During his presidential election campaign in 1980 Ronald Reagan described the SALT II arms agreement with the Soviet Union as “fatally flawed.” But as president he has honored an informal agreement with the Soviets to accept the terms of the second Strategic Arms Limitation Treaty, which was signed on June 18, 1979—seven years after SALT I—although it was never formally ratified by the United States. Then, last week a fierce debate erupted in Washington over the future of the accord, dividing Reagan’s cabinet and creating criticism among U.S. allies.
The debate began at a meeting of Reagan’s National Security Council on June 3. Secretary of Defense Caspar Weinberger argued that Moscow had
consistently breached the treaty to restrict the deployment of nuclear missiles and he said that Reagan should announce that Washington would no longer comply with its terms. Secretary of State George Shultz countered that such an announcement would give the Soviets a powerful propaganda tool at the current arms control talks in Geneva. Although the agreement officially expires this year, it could be extended, as SALT I was when it expired in 1977. Reagan deferred a decision until NATO officials had a chance to discuss the issue. That message was delivered last week: abide by the treaty.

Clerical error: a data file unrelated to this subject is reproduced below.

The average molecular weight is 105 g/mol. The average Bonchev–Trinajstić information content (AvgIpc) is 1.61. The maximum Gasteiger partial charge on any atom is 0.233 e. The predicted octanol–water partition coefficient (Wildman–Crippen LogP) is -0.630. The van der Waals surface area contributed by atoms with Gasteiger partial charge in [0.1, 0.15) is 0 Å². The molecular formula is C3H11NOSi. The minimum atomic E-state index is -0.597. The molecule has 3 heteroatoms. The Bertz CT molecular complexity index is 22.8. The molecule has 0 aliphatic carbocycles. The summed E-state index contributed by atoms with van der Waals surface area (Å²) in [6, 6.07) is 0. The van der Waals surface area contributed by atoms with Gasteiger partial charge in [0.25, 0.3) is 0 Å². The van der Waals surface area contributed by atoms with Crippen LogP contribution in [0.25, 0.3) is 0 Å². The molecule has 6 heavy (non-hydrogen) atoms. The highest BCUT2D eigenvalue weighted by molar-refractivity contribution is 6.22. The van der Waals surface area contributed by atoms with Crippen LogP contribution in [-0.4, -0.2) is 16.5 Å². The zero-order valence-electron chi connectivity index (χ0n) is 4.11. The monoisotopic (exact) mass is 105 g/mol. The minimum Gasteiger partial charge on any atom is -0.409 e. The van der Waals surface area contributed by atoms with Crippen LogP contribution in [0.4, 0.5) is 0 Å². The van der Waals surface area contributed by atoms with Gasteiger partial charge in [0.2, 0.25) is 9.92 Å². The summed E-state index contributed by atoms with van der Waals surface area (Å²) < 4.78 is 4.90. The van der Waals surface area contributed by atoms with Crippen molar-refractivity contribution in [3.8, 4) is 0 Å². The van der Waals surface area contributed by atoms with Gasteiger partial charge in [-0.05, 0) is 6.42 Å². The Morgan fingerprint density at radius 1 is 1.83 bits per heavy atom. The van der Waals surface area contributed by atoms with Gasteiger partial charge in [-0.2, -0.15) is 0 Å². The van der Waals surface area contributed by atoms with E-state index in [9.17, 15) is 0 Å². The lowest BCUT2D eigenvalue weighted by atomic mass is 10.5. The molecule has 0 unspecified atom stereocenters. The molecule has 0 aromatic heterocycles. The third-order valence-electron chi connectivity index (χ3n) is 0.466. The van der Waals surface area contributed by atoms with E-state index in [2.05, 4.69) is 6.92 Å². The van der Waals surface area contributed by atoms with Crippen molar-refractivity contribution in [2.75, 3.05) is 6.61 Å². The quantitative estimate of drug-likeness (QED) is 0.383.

At a two-day conference in the Portuguese resort town of Estoril, NATO foreign ministers told Shultz that abandonment of SALT II would damage the
arms-control process and remove the last barrier to an all-out arms race. One day earlier the U.S. Senate sent a similar signal to the White House when it voted 90 to 5 for compliance. The alternative, said Massachusetts Democrat Edward Kennedy, would be “dangerous, even reckless.”
The administration’s most immediate problem was how to honor the treaty but still proceed with sea trials for a new 24missile Trident submarine, the Alaska, in the fall. The deployment of the submarine will take the United States over the treaty limit of 1,200 multiple-warhead missiles. To meet the treaty’s strict terms Washington must dismantle one Poseidon submarine, which carries 16 missiles. But some officials have sug-
gested that the navy simply honor the spirit of the accord and take the older submarine out of active service.
Arms-control advocates say that deploying the Trident could lead eventually to the collapse of restraint. But hardliners contend that the Soviets have already undermined controls. Said the assistant secretary of defence, Richard Perle: “These are actual violations, not ambiguities, and they are part of a Soviet strategy of erosion.” For their part, most independent strategists say simply that neither side has lived up to the treaty. Declared William Arkin of the Washington-based Institute for Policy Studies: “The Soviet Union is like an American driver. It doesn’t go 55 miles per hour, but it doesn’t go 100 either.” -IAN AUSTEN in Washington.
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